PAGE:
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SEC Charges Former Countrywide Chief Mozilo With Fraud, Insider Trading

The Securities and Exchange Commission (SEC) has formally accused former Countrywide Chief Executive Angelo Mozilo and two other top executives of defrauding investors. Mozilo also faces charges of insider trading.
On Thursday in a Los Angeles federal court, the SEC officially filed civil charges of securities fraud against Mozilo, former COO and President David Sambol, and former CFO Eric Sieracki. According to SEC officials, the trio deliberately misled investors about the substantial credit risks Countrywide took on to build the company into one of the nation's top mortgage lenders.
The SEC says that from 2005 to 2007, Countrywide significantly lowered its underwriting standards and commenced with contracting riskier and riskier loans. The agency says the company's senior executives knew that defaults and delinquencies would rise, but falsely assured investors that Countrywide was principally a prime-quality mortgage lender.
While making fraudulent public claims about the quality of Countrywide loans, _""Bloomberg News"":http://www.bloomberg.com_ reports Mozilo issued ""dire"" internal warnings about the company's exposure. According to _Bloomberg_, the SEC claims that in e-mails to staff, Mozilo described a ""particularly profitable subprime product as ‘toxic’,"" and wrote that Countrywide was ""flying blind"" and had ""no way"" to determine the risks of some adjustable-rate mortgages.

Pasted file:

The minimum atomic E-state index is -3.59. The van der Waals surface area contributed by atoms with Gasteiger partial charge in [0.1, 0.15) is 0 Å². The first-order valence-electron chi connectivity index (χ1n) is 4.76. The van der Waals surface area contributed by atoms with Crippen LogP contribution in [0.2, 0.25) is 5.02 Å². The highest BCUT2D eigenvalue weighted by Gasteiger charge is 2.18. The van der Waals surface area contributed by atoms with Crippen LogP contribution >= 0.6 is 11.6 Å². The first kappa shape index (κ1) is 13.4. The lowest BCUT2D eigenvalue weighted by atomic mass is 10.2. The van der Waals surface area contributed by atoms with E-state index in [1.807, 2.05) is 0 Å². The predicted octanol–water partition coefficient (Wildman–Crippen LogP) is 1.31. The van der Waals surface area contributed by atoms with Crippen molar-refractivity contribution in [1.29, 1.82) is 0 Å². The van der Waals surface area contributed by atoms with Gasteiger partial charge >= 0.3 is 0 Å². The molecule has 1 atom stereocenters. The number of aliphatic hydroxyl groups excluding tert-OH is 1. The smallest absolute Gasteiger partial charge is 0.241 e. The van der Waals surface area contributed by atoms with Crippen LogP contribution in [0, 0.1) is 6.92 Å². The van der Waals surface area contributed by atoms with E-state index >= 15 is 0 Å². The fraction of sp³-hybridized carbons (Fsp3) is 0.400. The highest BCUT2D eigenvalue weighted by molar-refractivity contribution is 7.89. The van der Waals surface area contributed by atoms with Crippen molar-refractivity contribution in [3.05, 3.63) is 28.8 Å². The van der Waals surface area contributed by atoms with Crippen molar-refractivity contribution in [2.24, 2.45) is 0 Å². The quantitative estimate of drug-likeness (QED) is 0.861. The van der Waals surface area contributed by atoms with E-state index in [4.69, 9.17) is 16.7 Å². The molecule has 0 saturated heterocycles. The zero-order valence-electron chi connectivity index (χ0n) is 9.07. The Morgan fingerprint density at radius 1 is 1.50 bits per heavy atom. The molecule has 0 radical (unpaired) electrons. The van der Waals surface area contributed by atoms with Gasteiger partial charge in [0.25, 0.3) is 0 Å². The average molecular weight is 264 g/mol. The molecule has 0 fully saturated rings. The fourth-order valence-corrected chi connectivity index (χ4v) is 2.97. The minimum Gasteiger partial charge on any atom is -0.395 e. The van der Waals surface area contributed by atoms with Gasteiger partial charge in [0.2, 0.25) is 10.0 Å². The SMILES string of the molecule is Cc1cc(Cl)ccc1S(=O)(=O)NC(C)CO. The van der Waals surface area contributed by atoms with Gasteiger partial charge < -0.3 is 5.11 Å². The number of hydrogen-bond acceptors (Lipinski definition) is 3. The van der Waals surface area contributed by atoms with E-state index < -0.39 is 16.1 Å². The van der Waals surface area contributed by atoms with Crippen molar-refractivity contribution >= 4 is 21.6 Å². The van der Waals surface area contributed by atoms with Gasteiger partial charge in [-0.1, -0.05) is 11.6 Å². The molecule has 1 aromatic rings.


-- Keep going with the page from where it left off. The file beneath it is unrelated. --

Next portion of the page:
The SEC wrote in the suit that ""each of the defendants was aware, but failed to disclose, that Countrywide’s current business model was unsustainable.""
In a separate charge against only Mozilo, the SEC has also accused the housing entrepreneur of insider trading. The agency says Mozilo, with knowledge that Countrywide's business was deteriorating, began selling his shares of the business, turning a profit of nearly $140 million.
The company Mozilo helped start in 1969, and ran for almost 40 years, sustained substantial losses as the subprime crisis unfolded - about the same time investigators say Mozilo's sales of Countrywide stock began to pick up pace. Countrywide was bought by Bank of America in July of 2007, for $2.5 billion, and now faces its own slew of lawsuits related to alleged predatory lending practices and the mortgage meltdown.
Investigators' probes of Mozilo's transactions began in the fall of 2007, and although the SEC has now approved civil fraud charges, _""Reuters"":http://www.reuters.com_ reports federal prosecutors are at least several months away from deciding whether to bring criminal charges against Mozilo.
Laurie Levenson, a Loyola Law School professor, explained to _Reuters _that securities regulators generally have an easier time bringing fraud charges than criminal prosecutors, who must prove criminal intent and are usually pushing for imprisonment. ""In a civil case, you only have to show it's more likely than not that (the conduct) is a violation. Before we put people behind bars, they have to be proven intentionally criminally responsible,"" Levenson said.
Mozilo has denied any wrongdoing or misconduct.